abstract = "The role of cycle ergometer pedal rate on the gradual increase in ventilation (VE), heart rate (HR), and oxygen uptake (VO2) accompanying continuous submaximal exercise is unknown. To examine this problem, five trained males (VO2peak = 4.00 ± 0.271•min−1) performed 45 min of moderate intensity (MI, 127 W) and high-moderate intensity (HMI, 166 W) cycle ergometry both at pedal rates of 60 rpm and 90 rpm. Power output and pedal rate had an additive effect on the overall mean responses for VE, HR, and VO2, producing significantly higher values as power output and pedal rate increased. During continuous exercise, VE, HR, and VO2 increased progressively from the 10th to the 45th minute for all tests. However, the rates of increase and factors modifying the Ve, HR, and VO2 responses were different. HR increased during all exercise tests an average of 10.8{\%} independent of power output and pedal rate. VE increased 7.4{\%} during MI exercise and 10{\%} during HMI exercise independent of pedal rate. Similar power output dependent responses were observed for rectal temperature (Tr) and blood lactate. VO2 increased 4.4{\%} for MI and HMI exercise at 60 rpm, and 8.2{\%} for the same power outputs at 90 rpm, respectively. Increases in Tr, the oxygen cost of pulmonary ventilation and fat oxidation, and lactate removal were estimated to account for only 31-36{\%} of the slow rise in VO2 for any single test. This suggests that 64-69{\%} of the rise in VO2 was due to factors related to muscle use. Our findings suggest that increases in HR during continuous exercise are influenced by thermoregulatory factors independent of exercise intensity and leg pedal rate. However, fast pedal rates potentiate the rate of VO2 increase, while power output potentiates the rate of increase for Ve. These findings suggest that gradual increases in respiration and energy expenditure during continuous cycle ergometry are influenced differentially by neuromuscular reflex mechanisms related to power output and pedal rate.",
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Effect of pedal rate on cardiorespiratory responses during continuous exercise. / Hagan, R. Donald; Weis, Stephen E.; Raven, Peter B.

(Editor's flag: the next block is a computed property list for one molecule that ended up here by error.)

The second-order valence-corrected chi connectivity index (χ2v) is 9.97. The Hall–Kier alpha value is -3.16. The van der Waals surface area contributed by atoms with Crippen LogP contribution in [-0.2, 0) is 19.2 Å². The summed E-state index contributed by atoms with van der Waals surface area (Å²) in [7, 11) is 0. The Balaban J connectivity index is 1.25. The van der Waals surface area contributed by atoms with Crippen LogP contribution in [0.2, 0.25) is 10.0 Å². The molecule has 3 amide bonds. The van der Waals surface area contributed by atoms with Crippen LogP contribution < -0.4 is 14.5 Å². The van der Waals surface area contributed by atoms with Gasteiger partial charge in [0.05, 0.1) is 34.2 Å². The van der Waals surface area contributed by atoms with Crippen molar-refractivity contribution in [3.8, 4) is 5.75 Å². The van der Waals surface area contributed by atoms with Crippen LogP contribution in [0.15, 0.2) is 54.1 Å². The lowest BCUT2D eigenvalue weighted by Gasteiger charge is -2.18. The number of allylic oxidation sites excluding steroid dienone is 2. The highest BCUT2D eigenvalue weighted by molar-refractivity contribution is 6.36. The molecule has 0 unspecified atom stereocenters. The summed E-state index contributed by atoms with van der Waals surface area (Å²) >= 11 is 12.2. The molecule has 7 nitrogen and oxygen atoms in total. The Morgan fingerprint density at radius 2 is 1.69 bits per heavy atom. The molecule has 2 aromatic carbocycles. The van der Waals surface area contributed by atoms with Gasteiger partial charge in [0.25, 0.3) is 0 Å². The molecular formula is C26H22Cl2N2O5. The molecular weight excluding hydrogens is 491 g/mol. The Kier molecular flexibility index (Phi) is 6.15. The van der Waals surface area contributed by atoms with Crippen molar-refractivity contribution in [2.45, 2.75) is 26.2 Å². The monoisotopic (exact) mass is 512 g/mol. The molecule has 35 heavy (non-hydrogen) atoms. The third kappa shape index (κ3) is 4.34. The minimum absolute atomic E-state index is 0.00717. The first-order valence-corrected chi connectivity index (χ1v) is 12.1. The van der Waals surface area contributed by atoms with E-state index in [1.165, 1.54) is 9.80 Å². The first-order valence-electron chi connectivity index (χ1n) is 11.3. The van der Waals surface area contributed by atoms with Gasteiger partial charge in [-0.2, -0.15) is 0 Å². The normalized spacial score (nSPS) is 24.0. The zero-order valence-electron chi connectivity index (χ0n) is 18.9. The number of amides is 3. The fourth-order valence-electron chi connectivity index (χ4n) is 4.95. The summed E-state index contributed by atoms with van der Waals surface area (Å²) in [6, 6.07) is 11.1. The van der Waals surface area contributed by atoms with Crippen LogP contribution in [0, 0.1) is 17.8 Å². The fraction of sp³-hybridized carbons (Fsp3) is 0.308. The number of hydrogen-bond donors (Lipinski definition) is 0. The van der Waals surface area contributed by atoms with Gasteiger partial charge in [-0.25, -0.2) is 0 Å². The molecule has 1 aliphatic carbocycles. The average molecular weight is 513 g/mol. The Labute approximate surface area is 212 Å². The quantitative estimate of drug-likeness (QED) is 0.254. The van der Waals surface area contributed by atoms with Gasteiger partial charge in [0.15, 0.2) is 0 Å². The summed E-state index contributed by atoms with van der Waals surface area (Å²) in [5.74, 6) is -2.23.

In: Medicine and Science in Sports and Exercise, Vol. 24, No. 10, 10.1992, p. 1088-1095.

Research output: Contribution to journalArticle

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AB - The role of cycle ergometer pedal rate on the gradual increase in ventilation (VE), heart rate (HR), and oxygen uptake (VO2) accompanying continuous submaximal exercise is unknown. To examine this problem, five trained males (VO2peak = 4.00 ± 0.271•min−1) performed 45 min of moderate intensity (MI, 127 W) and high-moderate intensity (HMI, 166 W) cycle ergometry both at pedal rates of 60 rpm and 90 rpm. Power output and pedal rate had an additive effect on the overall mean responses for VE, HR, and VO2, producing significantly higher values as power output and pedal rate increased. During continuous exercise, VE, HR, and VO2 increased progressively from the 10th to the 45th minute for all tests. However, the rates of increase and factors modifying the Ve, HR, and VO2 responses were different. HR increased during all exercise tests an average of 10.8% independent of power output and pedal rate. VE increased 7.4% during MI exercise and 10% during HMI exercise independent of pedal rate. Similar power output dependent responses were observed for rectal temperature (Tr) and blood lactate. VO2 increased 4.4% for MI and HMI exercise at 60 rpm, and 8.2% for the same power outputs at 90 rpm, respectively. Increases in Tr, the oxygen cost of pulmonary ventilation and fat oxidation, and lactate removal were estimated to account for only 31-36% of the slow rise in VO2 for any single test. This suggests that 64-69% of the rise in VO2 was due to factors related to muscle use. Our findings suggest that increases in HR during continuous exercise are influenced by thermoregulatory factors independent of exercise intensity and leg pedal rate. However, fast pedal rates potentiate the rate of VO2 increase, while power output potentiates the rate of increase for Ve. These findings suggest that gradual increases in respiration and energy expenditure during continuous cycle ergometry are influenced differentially by neuromuscular reflex mechanisms related to power output and pedal rate.